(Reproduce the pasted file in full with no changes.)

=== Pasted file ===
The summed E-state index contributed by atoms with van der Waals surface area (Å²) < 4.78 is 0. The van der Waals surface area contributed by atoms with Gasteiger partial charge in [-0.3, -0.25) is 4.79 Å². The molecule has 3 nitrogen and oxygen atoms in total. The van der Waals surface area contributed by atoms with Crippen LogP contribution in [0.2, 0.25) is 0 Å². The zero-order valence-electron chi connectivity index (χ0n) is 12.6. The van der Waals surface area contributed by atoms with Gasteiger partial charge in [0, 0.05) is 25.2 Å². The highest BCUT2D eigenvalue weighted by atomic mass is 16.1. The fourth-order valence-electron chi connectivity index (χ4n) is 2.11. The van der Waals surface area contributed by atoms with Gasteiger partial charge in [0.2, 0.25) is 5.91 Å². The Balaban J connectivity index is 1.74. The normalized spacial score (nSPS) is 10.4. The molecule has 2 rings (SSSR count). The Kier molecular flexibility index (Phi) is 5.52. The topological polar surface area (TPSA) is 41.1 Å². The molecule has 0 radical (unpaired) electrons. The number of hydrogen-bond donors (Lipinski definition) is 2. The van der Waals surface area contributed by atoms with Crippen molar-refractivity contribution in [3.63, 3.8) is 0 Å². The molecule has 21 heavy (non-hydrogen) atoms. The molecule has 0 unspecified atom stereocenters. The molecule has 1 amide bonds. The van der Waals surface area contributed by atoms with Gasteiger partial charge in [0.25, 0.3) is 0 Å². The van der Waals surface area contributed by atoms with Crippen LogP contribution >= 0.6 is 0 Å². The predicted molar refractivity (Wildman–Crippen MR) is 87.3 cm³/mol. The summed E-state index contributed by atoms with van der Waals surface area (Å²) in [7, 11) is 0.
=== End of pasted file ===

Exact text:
The summed E-state index contributed by atoms with van der Waals surface area (Å²) < 4.78 is 0. The van der Waals surface area contributed by atoms with Gasteiger partial charge in [-0.3, -0.25) is 4.79 Å². The molecule has 3 nitrogen and oxygen atoms in total. The van der Waals surface area contributed by atoms with Crippen LogP contribution in [0.2, 0.25) is 0 Å². The zero-order valence-electron chi connectivity index (χ0n) is 12.6. The van der Waals surface area contributed by atoms with Gasteiger partial charge in [0, 0.05) is 25.2 Å². The highest BCUT2D eigenvalue weighted by atomic mass is 16.1. The fourth-order valence-electron chi connectivity index (χ4n) is 2.11. The van der Waals surface area contributed by atoms with Gasteiger partial charge in [0.2, 0.25) is 5.91 Å². The Balaban J connectivity index is 1.74. The normalized spacial score (nSPS) is 10.4. The molecule has 2 rings (SSSR count). The Kier molecular flexibility index (Phi) is 5.52. The topological polar surface area (TPSA) is 41.1 Å². The molecule has 0 radical (unpaired) electrons. The number of hydrogen-bond donors (Lipinski definition) is 2. The van der Waals surface area contributed by atoms with Crippen molar-refractivity contribution in [3.63, 3.8) is 0 Å². The molecule has 21 heavy (non-hydrogen) atoms. The molecule has 0 unspecified atom stereocenters. The molecule has 1 amide bonds. The van der Waals surface area contributed by atoms with Gasteiger partial charge in [0.25, 0.3) is 0 Å². The van der Waals surface area contributed by atoms with Crippen LogP contribution >= 0.6 is 0 Å². The predicted molar refractivity (Wildman–Crippen MR) is 87.3 cm³/mol. The summed E-state index contributed by atoms with van der Waals surface area (Å²) in [7, 11) is 0.